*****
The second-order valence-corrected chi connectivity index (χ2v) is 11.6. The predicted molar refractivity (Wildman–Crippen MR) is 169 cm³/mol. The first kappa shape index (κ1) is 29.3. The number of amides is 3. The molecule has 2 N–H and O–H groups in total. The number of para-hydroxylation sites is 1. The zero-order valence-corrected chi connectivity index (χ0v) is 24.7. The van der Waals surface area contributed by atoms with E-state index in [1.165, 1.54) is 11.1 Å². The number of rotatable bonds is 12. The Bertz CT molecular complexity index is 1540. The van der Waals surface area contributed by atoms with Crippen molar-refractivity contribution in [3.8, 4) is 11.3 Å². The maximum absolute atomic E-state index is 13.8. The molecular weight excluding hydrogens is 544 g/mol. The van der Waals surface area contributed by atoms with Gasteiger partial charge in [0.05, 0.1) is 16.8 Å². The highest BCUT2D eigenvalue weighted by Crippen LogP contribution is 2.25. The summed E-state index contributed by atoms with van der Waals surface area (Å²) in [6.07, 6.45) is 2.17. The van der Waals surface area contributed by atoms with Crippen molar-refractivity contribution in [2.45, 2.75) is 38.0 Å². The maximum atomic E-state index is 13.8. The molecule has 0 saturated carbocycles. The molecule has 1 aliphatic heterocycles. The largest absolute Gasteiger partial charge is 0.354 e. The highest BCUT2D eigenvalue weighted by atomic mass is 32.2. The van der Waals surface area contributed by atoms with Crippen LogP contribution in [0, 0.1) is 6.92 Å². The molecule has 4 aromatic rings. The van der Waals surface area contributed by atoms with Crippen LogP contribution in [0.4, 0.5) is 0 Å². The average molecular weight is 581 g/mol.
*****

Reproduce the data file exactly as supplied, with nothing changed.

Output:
The second-order valence-corrected chi connectivity index (χ2v) is 11.6. The predicted molar refractivity (Wildman–Crippen MR) is 169 cm³/mol. The first kappa shape index (κ1) is 29.3. The number of amides is 3. The molecule has 2 N–H and O–H groups in total. The number of para-hydroxylation sites is 1. The zero-order valence-corrected chi connectivity index (χ0v) is 24.7. The van der Waals surface area contributed by atoms with E-state index in [1.165, 1.54) is 11.1 Å². The number of rotatable bonds is 12. The Bertz CT molecular complexity index is 1540. The van der Waals surface area contributed by atoms with Crippen molar-refractivity contribution in [3.8, 4) is 11.3 Å². The maximum absolute atomic E-state index is 13.8. The molecular weight excluding hydrogens is 544 g/mol. The van der Waals surface area contributed by atoms with Gasteiger partial charge in [0.05, 0.1) is 16.8 Å². The highest BCUT2D eigenvalue weighted by Crippen LogP contribution is 2.25. The summed E-state index contributed by atoms with van der Waals surface area (Å²) in [6.07, 6.45) is 2.17. The van der Waals surface area contributed by atoms with Crippen molar-refractivity contribution in [2.45, 2.75) is 38.0 Å². The maximum atomic E-state index is 13.8. The molecule has 0 saturated carbocycles. The molecule has 1 aliphatic heterocycles. The largest absolute Gasteiger partial charge is 0.354 e. The highest BCUT2D eigenvalue weighted by atomic mass is 32.2. The van der Waals surface area contributed by atoms with Crippen LogP contribution in [0, 0.1) is 6.92 Å². The molecule has 4 aromatic rings. The van der Waals surface area contributed by atoms with Crippen LogP contribution in [0.4, 0.5) is 0 Å². The average molecular weight is 581 g/mol.